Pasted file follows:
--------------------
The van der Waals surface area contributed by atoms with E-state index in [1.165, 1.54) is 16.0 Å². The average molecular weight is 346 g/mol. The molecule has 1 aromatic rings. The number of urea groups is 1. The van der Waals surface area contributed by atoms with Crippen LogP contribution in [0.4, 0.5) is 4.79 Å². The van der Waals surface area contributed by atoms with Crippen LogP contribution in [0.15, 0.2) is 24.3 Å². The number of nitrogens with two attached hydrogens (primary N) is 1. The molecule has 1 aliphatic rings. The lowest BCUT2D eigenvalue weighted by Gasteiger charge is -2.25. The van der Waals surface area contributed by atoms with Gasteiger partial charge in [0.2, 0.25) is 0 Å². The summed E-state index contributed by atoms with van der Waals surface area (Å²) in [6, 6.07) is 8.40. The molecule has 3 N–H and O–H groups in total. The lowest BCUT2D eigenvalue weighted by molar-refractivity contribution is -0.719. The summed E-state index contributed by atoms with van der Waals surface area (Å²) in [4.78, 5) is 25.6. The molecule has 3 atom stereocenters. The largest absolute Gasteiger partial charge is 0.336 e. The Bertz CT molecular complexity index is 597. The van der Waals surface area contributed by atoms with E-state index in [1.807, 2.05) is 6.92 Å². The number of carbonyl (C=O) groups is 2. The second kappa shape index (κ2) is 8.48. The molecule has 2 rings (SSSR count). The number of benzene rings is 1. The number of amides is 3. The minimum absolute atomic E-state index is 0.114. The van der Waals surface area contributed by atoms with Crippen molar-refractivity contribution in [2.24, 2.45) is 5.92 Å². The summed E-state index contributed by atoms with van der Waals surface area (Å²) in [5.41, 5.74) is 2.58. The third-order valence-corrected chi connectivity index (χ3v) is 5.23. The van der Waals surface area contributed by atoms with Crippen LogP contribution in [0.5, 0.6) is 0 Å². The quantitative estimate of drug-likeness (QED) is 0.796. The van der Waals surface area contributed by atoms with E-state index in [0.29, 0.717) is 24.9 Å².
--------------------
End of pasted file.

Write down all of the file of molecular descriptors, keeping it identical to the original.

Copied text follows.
The van der Waals surface area contributed by atoms with E-state index in [1.165, 1.54) is 16.0 Å². The average molecular weight is 346 g/mol. The molecule has 1 aromatic rings. The number of urea groups is 1. The van der Waals surface area contributed by atoms with Crippen LogP contribution in [0.4, 0.5) is 4.79 Å². The van der Waals surface area contributed by atoms with Crippen LogP contribution in [0.15, 0.2) is 24.3 Å². The number of nitrogens with two attached hydrogens (primary N) is 1. The molecule has 1 aliphatic rings. The lowest BCUT2D eigenvalue weighted by Gasteiger charge is -2.25. The van der Waals surface area contributed by atoms with Gasteiger partial charge in [0.2, 0.25) is 0 Å². The summed E-state index contributed by atoms with van der Waals surface area (Å²) in [6, 6.07) is 8.40. The molecule has 3 N–H and O–H groups in total. The lowest BCUT2D eigenvalue weighted by molar-refractivity contribution is -0.719. The summed E-state index contributed by atoms with van der Waals surface area (Å²) in [4.78, 5) is 25.6. The molecule has 3 atom stereocenters. The largest absolute Gasteiger partial charge is 0.336 e. The Bertz CT molecular complexity index is 597. The van der Waals surface area contributed by atoms with E-state index in [1.807, 2.05) is 6.92 Å². The number of carbonyl (C=O) groups is 2. The second kappa shape index (κ2) is 8.48. The molecule has 2 rings (SSSR count). The number of benzene rings is 1. The number of amides is 3. The minimum absolute atomic E-state index is 0.114. The van der Waals surface area contributed by atoms with Crippen molar-refractivity contribution in [2.24, 2.45) is 5.92 Å². The summed E-state index contributed by atoms with van der Waals surface area (Å²) in [5.41, 5.74) is 2.58. The third-order valence-corrected chi connectivity index (χ3v) is 5.23. The van der Waals surface area contributed by atoms with Crippen LogP contribution in [0.5, 0.6) is 0 Å². The quantitative estimate of drug-likeness (QED) is 0.796. The van der Waals surface area contributed by atoms with E-state index in [0.29, 0.717) is 24.9 Å².